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Fat and mood

The evolution in scientific thinking about dietary fat has changed dramatically over the past century. Once considered the primary nutritional evil, today, many praise fat as a dietary saviour that we mustn’t restrict.

But, as with most things, the truth lies somewhere in the middle. While it would be beneficial to increase the consumption of some fats, specifically monounsaturated and polyunsaturated fatty acids, there is still quality evidence to support the reduced consumption of other fats, specifically saturated and trans fatty acids.

When considering the relationship between fat and mood disorders, most of the research focuses on polyunsaturated fatty acids, which are emerging as potentially influential in both the pathogenesis and management of these conditions. Yet, current recommendations are not as straightforward as simply recommending patients to increase their intake of polyunsaturated fatty acids.

Polyunsaturated fatty acids and the brain

Polyunsaturated fatty acids (PUFA) provide a crucial structural component of all cell membranes. These fatty acids possess two or more double bonds that structurally provide them with kinks, allowing them to take up more space in the membrane, increasing fluidity and functionality. In addition, they play important physiological roles as signalling mediators. These characteristics of PUFA make them highly desirable in the brain where efficient signalling between neurons is crucial.

The human body is capable of synthesising all the fatty acids it requires with the exception of linoleic acid (LA), an omega-6 fatty acid, and alpha-linolenic acid (ALA), an omega-3 fatty acid, of which both must be consumed through diet. Despite being essential, both LA and ALA have a relatively low concentration in the brain, instead their key role is as precursors. Most notably, LA is the precursor for omega-6 arachidonic acid (ARA); and ALA is the precursor for omega-3 eicosapentaenoic acid (EPA) and docosahexaenoic acid (DHA).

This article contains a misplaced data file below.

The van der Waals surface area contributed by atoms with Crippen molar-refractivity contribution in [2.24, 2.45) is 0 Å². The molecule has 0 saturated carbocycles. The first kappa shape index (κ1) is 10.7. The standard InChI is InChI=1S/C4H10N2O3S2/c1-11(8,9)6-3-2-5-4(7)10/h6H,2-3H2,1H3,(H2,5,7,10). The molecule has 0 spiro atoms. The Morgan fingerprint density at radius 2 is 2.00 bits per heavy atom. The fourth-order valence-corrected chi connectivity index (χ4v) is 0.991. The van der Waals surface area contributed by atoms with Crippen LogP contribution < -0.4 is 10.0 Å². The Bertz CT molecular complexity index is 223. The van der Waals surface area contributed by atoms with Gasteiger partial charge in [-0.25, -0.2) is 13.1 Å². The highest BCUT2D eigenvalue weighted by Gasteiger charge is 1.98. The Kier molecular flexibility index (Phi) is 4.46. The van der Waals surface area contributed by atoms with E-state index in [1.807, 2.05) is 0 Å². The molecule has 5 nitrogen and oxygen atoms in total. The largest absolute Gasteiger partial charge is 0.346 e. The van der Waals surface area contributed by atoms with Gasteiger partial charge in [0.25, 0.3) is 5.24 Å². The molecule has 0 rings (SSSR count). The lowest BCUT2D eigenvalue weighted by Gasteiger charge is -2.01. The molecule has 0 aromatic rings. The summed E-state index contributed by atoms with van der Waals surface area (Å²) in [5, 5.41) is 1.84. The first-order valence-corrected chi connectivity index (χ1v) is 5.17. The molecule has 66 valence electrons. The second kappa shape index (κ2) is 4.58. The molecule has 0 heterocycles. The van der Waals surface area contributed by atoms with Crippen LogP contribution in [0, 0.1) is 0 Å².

Omega-3 PUFA

DHA is the most researched omega-3 PUFA, perhaps because it takes up the highest concentration in the brain’s grey matter.2 It is well known to play an essential role in pre-and-postnatal brain growth, specifically the development of monoaminergic systems, such as serotonergic, dopaminergic and noradrenergic pathways.3 DHA’s involvement in the regulation of these emotional processes has researchers proposing that insufficient levels may be an important underlying mechanism that may lead to depression and other mood disorders.4 While this theory is yet to be proven, a number of studies have examined the potential role of altered brain DHA status and mood, discovering that patients experiencing the symptoms of depression almost always have lower serum concentrations of DHA.

On the other hand, EPA only represents 1–2% of total brain fatty acids, and rather than providing structural importance, it is most notable as a precursor for eicosanoids. Despite being less researched overall, current studies indicate that EPA may be more influential in mood disorders and depression. The eicosanoids derived from EPA possess anti-inflammatory properties which can indirectly benefit the brain by lowering inflammation.

Omega-6 PUFA

The omega-6 ARA is also greatly esterified to the phospholipid cell membranes in the brain, yet, similar to EPA, it also acts as a precursor for eicosanoids. Although the eicosanoids derivatives of ARA possess pro-inflammatory functions, which are certainly necessary for an effective immune system, in excess they can lead to aggravated inflammatory conditions in the brain.

Omega-6 and Omega-3 ratio